Novel food information: Colorado potato beetle resistant potato lines BT06, BT10, BT12, BT16, BT17, BT18, BT23

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Health Canada has notified Monsanto Canada Inc. that it has no objection to the food use of the transgenic cultivar Russet Burbank NewLeaf™ potato lines BT06, BT10, BT12, BT16, BT17, BT18 and BT23, which have been developed to be resistant to the Colorado potato beetle (CPB). The Department conducted a comprehensive assessment of Russet Burbank NewLeaf™ potato according to its Guidelines for the Safety Assessment of Novel Foods (September 1994). These guidelines are based upon internationally accepted principles for establishing the safety of foods derived from genetically modified organisms.

The following provides a summary regarding the Monsanto Canada Inc. notification to Health Canada and contains no confidential business information.


The BT06, BT10, BT12, BT16, BT17, BT18 and BT23 lines of potato (Solanum tuberosum) were developed through a specific genetic modification of cultivar Russet Burbank to be CPB (Leptinotarsa decemlineata Say.) resistant. The novel lines produce a version of the insecticidal protein, CryIIIA, derived from Bacillus thuringiensis. Delta-endotoxins, such as the CryIIIA protein expressed in Russet Burbank NewLeaf™ potato, act by selectively binding to specific receptors localized on the brush border midgut epithelium of susceptible insect species. Following binding, cation-specific pores are formed that disrupt midgut ion flow and thereby cause paralysis and death. CryIIIA and related endotoxins are insecticidal only to lepidopteran or coleopteran insects and their specificity of action is directly attributable to the presence of specific receptors in the target insects. There are no receptors for deltaendotoxins of B. thuringiensis on the surface of mammalian intestinal cells, therefore, livestock animals and humans are not susceptible to these proteins.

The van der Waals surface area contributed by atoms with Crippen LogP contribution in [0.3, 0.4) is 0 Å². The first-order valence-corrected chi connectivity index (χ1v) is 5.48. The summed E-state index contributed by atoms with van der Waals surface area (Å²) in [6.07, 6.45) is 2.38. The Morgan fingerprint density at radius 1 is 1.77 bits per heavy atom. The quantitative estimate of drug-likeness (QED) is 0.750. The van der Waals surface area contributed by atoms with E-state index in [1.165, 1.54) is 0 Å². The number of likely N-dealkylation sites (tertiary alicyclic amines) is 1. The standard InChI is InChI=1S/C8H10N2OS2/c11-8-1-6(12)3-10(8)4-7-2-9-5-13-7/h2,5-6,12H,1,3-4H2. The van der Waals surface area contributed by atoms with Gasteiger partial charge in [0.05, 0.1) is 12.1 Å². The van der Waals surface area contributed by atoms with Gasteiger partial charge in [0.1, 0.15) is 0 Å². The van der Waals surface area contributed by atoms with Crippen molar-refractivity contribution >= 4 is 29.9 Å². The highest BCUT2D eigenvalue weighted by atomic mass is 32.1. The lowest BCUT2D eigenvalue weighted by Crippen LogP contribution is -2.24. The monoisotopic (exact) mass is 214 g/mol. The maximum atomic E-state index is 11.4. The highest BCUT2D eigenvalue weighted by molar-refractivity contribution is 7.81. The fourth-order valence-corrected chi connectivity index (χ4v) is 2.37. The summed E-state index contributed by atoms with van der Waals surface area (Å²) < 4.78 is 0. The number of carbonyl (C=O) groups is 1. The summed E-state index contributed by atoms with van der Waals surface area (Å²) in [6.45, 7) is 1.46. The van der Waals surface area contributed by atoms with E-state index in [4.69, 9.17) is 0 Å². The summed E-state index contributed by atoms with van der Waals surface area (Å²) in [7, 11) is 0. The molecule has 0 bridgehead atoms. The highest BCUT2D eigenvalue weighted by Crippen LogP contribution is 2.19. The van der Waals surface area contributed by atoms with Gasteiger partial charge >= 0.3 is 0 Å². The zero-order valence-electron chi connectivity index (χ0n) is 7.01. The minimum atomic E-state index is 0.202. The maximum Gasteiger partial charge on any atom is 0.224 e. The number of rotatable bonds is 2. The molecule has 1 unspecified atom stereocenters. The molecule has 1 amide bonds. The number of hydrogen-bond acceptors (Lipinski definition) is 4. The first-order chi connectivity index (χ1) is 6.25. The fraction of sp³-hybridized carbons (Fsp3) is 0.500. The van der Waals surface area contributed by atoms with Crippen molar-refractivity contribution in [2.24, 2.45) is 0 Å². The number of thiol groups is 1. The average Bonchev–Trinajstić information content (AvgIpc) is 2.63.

Development of the modified plant

The BT06, BT10, BT12, BT16, BT17, BT18 and BT23 potato lines were created through Agrobacterium mediated transformation in which the transfer DNA (T-DNA) contained the gene encoding the CryIIIA protein from B. thuringiensis subsp. tenebrionis. In addition, the T-DNA contained sequences encoding the enzyme neomycin phosphotransferase II (NPTII). The expression of NPTII activity, under the control of the CaMV 35S promoter, was used as a selectable trait for screening transformed plants for the presence of the cryIIIA gene. The data from at least 4 generations of vegetative propagation demonstrated the stability of the novel trait.

Product information

The average expression levels of the CryIIIA protein in the leaves and tubers from each of seven NewLeaf™ Russet Burbank lines were estimated to be 16.8 and 0.8 µg/g fresh weight tissue, respectively. Likewise, constitutive expression of NPTII was quantified in both leaf and tuber tissue at levels of 0.34 and 0.2 µg/g fresh weight tissue, respectively. The presence of NPTII protein has been judged to be insignificant with respect to any human health risk due to exposure. Solanine and chaconine are the principal glycoalkaloids commonly found in potato tubers. Analyses of total glycoalkaloid (TGA) levels in each of the transgenic lines demonstrated that in each case the level was below the administrative guideline of 20 mg/100g fresh weight that has previously been established for TGA in potato. Other than resistance to CPB, the disease, pest and other agronomic characteristics of the NewLeaf™ Russet Burbank lines were comparable to non-transgenic Russet Burbank potato.

Dietary exposure